Prince's Trust students transform premises in Sandwell

Young volunteers from City of Wolverhampton College have got stuck in to help create an exciting centre for older people in Sandwell.

The group of 13 youngsters, who are all on a Prince’s Trust self development programme, spent two weeks at the Trinity Centre in Old Hill High Street, transforming empty premises into a community hub.

They cleared the premises of unwanted items and re-decorated ready for Agewell to move into. Agewell, a social enterprise led by older people for the benefit of older people, aims to open a café, as well as a drop-in advocacy and support service to benefit older people throughout the local community.

PC Andy Peters, from Smethwick Police Station, who lead the team, said: “The project was managed, carried out and funded by the youngsters so they could learn valuable leadership, teambuilding, organisation and management skills. Their plan was to go in, carry out the work and hand the premises back to Agewell as a job well done which had cost them nothing. And that’s exactly what they achieved.”

Deborah Harrold, Agewell Chief Executive Officer, said: ““We really appreciate the time and effort which all the youngsters on the community programme have put in for us. We will now be able move into the premises much sooner than we expected and start to make our plans for the Community Hub a reality.”

Councillor Simon Hackett, Cabinet Member for Children’s Services said: “This is a great way for young people to help out in the local community and gain skills and experience to help them with their studies and career. It’s wonderful to hear that the young people involved wanted to do something for older people in their community. I congratulate all the young people who took part.”

The Prince’s Trust Team programme gives unemployed young people aged 16 to 25 the chance to learn new skills and improve their confidence and self-esteem through a range of outdoor activities, community work and work experience.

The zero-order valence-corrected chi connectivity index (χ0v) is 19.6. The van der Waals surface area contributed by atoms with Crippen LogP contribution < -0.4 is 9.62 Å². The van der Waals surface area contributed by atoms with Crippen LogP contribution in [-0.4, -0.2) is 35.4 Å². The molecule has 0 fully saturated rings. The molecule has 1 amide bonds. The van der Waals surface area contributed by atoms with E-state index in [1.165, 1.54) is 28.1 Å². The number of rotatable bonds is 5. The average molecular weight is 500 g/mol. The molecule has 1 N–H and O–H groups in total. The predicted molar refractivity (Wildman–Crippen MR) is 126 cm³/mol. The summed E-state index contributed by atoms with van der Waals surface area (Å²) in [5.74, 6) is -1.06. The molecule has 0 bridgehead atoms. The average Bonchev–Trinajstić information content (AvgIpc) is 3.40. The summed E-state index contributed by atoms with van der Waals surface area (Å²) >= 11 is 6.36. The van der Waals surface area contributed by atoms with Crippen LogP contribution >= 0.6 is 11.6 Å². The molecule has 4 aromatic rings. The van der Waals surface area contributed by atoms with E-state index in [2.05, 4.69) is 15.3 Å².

During the programme the young people take part in an action-packed residential week, organise fundraising activities, carry out voluntary work in the community and benefit from two weeks’ work experience with a local employer.


Participants also get help with job searches, writing a CV and interview skills, and will gain national qualifications in first aid and food safety and certificates in employability, team work and community skills.


The programme was launched in 1990 and City of Wolverhampton College has been delivering courses across the Black Country and Shropshire since September 2000 with over 2000 local young people taking part.


The Prince’s Trust aims to support 58,000 vulnerable young people this year, giving them the confidence and skills to turn their lives around. Three in four young people on Prince’s Trust schemes move into work, education or training.


For more information on the Team programme contact The Prince’s Trust team at City of Wolverhampton College on 01902 836000. The college welcomes offers from individuals and businesses to support the delivery of the programme by offering work experience, mock interviews or voluntary projects.


For further information about The Prince’s Trust, visit or call 0800 842 842.

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